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The University of Southampton
Economic, Social and Political Sciences

PGR Student Presentation: Modelling child under-nutrition in Malawi Seminar

23 September 2011
Building 57 Room 1039 Highfield Campus Southampton University

Event details

Social Statistics and Demography Seminar Series

The levels of child under-nutrition in Malawi are very with stunting estimated at 48% and underweight at 22%. The expected level of stunting and that of underweight for a well nourished population is 2% (ORC Macro, 2006). Continued understanding of the important factors that are associated with child under-nutrition in Malawi is therefore vital for the problem of child under-nutrition to be addressed.

This research uses the 2004 Malawi Demographic and Health Survey and employs multilevel logistic regression to exploit the hierarchical structure of the data set, analyse the extent of the variation of under-nutrition across communities and understand the important factors associated with stunting and under-weight in Malawi. Considering that child under-nutrition varies by child's age, age-group specific multivariate analysis is also undertaken to fully examine the differences of factors associated with child under-nutrition across different age groups.

The multilevel logistic regression results confirms the findings of previous studies that factors at child level e.g. size at birth, child?s health status, household level e.g. household wealth status and community level e.g. ethnicity are important in determining a child's nutritional status. It further reveals that stunting is affected more by community factors than under-weight is. Age-group specific multivariate analysis brings out interesting findings; amongst those aged between 7 to 18 months, children that are given vitamin A supplementation are less likely to be underweight compared to those that aren't, those of birth order three are less likely to be underweight compared to those of birth order one and children from households with three or more children under the age of five are more likely to be underweight than those from households where they are the only child aged under the age of five.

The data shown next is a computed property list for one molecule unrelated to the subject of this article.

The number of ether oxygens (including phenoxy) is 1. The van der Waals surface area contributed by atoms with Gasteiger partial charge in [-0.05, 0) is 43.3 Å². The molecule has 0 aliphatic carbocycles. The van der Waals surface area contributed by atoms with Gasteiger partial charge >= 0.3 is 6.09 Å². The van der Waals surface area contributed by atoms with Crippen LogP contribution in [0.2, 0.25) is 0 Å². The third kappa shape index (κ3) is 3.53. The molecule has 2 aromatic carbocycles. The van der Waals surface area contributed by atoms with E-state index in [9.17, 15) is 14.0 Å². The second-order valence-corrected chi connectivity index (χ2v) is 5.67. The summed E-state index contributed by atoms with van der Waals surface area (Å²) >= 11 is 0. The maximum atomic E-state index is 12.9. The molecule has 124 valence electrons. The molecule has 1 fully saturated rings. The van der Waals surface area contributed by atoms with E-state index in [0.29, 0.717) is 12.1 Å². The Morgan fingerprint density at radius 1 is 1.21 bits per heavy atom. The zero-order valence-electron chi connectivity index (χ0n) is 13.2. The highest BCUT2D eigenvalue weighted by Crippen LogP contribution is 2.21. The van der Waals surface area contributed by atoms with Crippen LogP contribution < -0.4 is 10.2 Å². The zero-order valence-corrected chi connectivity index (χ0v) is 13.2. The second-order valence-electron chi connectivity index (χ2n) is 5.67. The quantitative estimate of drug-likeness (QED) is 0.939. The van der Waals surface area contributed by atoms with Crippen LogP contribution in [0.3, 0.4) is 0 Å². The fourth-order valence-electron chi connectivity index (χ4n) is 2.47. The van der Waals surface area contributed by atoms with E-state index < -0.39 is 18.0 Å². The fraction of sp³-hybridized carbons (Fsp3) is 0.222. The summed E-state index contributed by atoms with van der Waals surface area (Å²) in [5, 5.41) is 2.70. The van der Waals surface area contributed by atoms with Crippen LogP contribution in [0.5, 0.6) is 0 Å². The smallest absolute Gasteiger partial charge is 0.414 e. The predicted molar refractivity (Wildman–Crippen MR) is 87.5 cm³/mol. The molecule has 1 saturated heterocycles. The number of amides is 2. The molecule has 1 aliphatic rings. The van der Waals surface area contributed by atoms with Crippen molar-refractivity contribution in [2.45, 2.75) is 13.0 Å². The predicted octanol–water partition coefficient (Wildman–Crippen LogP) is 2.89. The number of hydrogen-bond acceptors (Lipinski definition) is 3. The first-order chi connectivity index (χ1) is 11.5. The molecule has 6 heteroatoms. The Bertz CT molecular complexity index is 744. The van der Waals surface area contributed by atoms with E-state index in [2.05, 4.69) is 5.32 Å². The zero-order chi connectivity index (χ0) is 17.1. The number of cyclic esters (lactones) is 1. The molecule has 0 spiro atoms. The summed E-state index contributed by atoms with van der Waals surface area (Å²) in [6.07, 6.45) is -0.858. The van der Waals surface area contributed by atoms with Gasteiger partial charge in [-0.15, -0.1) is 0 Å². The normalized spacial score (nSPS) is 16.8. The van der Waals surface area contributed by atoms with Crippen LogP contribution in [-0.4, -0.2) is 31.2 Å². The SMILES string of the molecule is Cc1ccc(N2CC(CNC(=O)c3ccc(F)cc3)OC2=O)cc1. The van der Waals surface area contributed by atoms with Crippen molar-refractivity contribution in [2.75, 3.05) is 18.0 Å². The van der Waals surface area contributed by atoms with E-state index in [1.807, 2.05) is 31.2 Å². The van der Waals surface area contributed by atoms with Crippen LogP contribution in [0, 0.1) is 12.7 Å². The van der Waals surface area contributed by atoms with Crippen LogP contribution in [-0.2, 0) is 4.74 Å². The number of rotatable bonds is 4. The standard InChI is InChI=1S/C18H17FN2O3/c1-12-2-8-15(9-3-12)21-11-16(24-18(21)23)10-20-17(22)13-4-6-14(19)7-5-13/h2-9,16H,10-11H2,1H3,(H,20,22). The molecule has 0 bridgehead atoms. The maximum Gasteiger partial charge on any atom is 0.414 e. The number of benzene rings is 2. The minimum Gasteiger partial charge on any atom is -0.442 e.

Amongst children aged 37 months or more, children whose preceding birth interval is 49 months or more are less likely to be stunted compared to children whose birth interval is 9 to 24 months. Source of drinking water emerges as an important factor for children's stunting for those aged 37 months or more and underweight status for children aged 6 months or less.

Orc Macro (2006). Nutrition of Young Children and Mothers in Malawi: findings from the 2004 Malawi Demographic and Health Survey.

Speaker information

Lana Chikhungu, University of Southampton,Postgraduate research student

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